Saint Stephen

saint stephen

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Remember the song, Good King Wenseslaus?  It begins, “Good King Wenseslaus looked out, on the feast of Stephen.”  That would be today.  December 26, the day after Christmas.

In her wisdom, the Church has scheduled this feast on this particular day.  Yesterday we celebrated the birth of the only person ever to come down from heaven and become man.  Today we remember the first person to leave earth and go to heaven as a martyr.

Saint Stephen is particularly important to me as he was the first deacon.  The Apostles were trying to take care of everything in the new Church and they were having a hard time of it.  The Greeks were grumbling that their widows weren’t being served properly.

So the Twelve called together the community of the disciples and said, “It is not right for us to neglect the word of God to serve at table.  Brothers, select from among you seven reputable men, filled with the Spirit and wisdom, whom we shall appoint to this task, whereas we shall devote ourselves to prayer and to the ministry of the word.”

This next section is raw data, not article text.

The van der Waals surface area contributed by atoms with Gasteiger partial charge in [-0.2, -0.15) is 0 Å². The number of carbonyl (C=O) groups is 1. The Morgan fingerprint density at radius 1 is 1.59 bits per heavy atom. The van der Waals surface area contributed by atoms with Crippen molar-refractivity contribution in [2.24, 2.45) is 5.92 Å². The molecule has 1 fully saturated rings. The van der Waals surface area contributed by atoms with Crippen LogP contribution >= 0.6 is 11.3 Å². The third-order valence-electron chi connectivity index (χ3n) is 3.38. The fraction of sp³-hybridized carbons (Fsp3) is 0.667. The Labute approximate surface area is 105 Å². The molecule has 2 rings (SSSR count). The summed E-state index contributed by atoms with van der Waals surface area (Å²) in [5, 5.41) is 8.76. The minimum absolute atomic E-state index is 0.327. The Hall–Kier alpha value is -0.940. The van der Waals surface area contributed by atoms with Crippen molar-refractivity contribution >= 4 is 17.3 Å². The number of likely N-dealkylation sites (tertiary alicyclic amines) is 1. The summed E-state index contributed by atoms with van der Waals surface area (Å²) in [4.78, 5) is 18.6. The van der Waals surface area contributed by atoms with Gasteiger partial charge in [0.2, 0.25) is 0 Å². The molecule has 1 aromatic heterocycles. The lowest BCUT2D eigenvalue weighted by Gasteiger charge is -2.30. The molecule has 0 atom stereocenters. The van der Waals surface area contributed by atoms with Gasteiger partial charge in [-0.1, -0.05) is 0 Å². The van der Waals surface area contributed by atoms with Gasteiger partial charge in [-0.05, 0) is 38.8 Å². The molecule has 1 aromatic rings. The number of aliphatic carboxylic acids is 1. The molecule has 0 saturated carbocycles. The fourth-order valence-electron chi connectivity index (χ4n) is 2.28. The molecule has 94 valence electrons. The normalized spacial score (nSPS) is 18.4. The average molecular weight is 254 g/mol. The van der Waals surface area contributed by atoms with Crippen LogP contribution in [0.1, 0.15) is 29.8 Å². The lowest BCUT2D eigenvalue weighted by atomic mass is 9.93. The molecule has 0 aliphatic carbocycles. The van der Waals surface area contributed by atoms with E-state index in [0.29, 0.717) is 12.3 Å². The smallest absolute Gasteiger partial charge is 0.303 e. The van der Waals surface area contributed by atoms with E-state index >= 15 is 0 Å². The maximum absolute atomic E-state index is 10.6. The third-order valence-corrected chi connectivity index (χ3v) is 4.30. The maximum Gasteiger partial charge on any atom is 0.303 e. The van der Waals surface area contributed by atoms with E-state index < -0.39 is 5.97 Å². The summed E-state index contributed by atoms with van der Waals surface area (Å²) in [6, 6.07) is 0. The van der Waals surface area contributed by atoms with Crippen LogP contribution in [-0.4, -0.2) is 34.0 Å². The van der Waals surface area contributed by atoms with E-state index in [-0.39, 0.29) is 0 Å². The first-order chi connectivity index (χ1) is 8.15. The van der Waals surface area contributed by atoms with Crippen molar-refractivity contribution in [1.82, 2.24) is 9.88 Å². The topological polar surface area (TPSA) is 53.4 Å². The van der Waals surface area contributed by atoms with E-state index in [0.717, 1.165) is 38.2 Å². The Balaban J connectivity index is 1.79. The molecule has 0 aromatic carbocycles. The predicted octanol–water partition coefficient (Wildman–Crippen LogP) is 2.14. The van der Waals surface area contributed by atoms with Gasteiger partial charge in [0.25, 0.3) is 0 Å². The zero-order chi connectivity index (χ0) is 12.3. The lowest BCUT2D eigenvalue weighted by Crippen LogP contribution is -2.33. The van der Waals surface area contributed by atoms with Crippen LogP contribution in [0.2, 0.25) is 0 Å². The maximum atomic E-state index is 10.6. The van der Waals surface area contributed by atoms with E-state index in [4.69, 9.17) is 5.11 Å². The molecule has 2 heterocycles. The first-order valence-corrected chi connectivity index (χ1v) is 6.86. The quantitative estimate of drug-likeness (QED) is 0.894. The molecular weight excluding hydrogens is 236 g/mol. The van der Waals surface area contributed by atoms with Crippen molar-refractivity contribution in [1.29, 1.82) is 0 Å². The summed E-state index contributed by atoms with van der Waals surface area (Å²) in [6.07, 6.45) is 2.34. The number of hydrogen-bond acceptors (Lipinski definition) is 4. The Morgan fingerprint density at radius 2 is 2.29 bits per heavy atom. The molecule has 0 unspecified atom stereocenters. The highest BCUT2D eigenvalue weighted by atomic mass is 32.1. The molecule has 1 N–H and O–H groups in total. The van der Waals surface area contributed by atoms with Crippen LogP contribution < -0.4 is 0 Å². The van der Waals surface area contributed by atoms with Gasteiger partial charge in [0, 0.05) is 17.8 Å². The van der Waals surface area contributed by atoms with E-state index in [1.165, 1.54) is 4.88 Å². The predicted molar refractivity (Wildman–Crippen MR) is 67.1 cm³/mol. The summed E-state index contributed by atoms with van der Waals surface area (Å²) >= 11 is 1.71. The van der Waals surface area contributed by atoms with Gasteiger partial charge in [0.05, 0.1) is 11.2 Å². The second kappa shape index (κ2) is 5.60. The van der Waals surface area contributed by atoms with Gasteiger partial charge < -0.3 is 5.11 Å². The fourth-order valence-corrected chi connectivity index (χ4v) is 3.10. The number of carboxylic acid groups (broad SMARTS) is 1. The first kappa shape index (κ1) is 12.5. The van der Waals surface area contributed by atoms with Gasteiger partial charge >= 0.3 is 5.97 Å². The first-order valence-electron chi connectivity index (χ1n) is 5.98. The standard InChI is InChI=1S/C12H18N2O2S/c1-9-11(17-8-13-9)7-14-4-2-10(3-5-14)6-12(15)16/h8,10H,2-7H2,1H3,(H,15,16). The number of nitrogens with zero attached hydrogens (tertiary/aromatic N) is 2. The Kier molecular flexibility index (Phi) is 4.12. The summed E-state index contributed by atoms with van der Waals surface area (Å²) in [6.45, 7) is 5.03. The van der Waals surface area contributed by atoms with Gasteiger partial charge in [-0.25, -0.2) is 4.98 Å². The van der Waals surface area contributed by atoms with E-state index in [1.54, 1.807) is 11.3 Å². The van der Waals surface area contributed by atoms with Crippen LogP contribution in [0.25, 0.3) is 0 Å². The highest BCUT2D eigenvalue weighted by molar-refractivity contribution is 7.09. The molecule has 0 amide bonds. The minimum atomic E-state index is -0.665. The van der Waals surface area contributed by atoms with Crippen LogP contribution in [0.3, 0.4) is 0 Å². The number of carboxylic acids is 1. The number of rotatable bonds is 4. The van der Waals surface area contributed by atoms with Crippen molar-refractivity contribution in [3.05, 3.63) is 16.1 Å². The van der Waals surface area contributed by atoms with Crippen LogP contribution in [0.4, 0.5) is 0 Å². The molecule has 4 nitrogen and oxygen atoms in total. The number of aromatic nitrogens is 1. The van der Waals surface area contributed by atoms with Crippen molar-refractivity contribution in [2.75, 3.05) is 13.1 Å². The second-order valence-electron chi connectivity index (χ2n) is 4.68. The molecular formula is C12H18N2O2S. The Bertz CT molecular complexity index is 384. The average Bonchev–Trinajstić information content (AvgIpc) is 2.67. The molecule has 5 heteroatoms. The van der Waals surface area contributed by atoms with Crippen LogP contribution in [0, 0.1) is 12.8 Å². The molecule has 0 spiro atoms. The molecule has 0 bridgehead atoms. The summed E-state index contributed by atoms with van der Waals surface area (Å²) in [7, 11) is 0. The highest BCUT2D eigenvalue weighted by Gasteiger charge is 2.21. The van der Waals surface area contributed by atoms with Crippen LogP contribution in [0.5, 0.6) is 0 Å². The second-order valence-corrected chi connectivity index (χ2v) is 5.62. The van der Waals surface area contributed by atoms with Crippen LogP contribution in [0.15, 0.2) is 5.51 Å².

The proposal was acceptable to the whole community, so they chose Stephen, a man filled with faith and the holy Spirit, also Philip, Prochorus, Nicanor, Timon, Parmenas, and Nicholas of Antioch, a convert to Judaism.
They presented these men to the apostles who prayed and laid hands on them.
The word of God continued to spread, and the number of the disciples in Jerusalem increased greatly; even a large group of priests were becoming obedient to the faith.
Stephen would be put to death, by order of Saul of Tarsus who would later become Saint Paul.  As they told us often in formation for the diaconate, “Stephen was doing just fine until he opened his mouth.  Then they stoned him to death.  Let that be a lesson to you.”
But the real lesson, I think, is that there’s no gain without risk.  As disciples of Christ, we have two choices.  We can remain quiet and do little to help our brothers and sisters obtain eternal life, or we can take the risk of speaking out.  It’s unlikely that we’ll be stoned to death in the twenty-first century, but we still take a chance of offending someone.  But isn’t that a risk we have to take?
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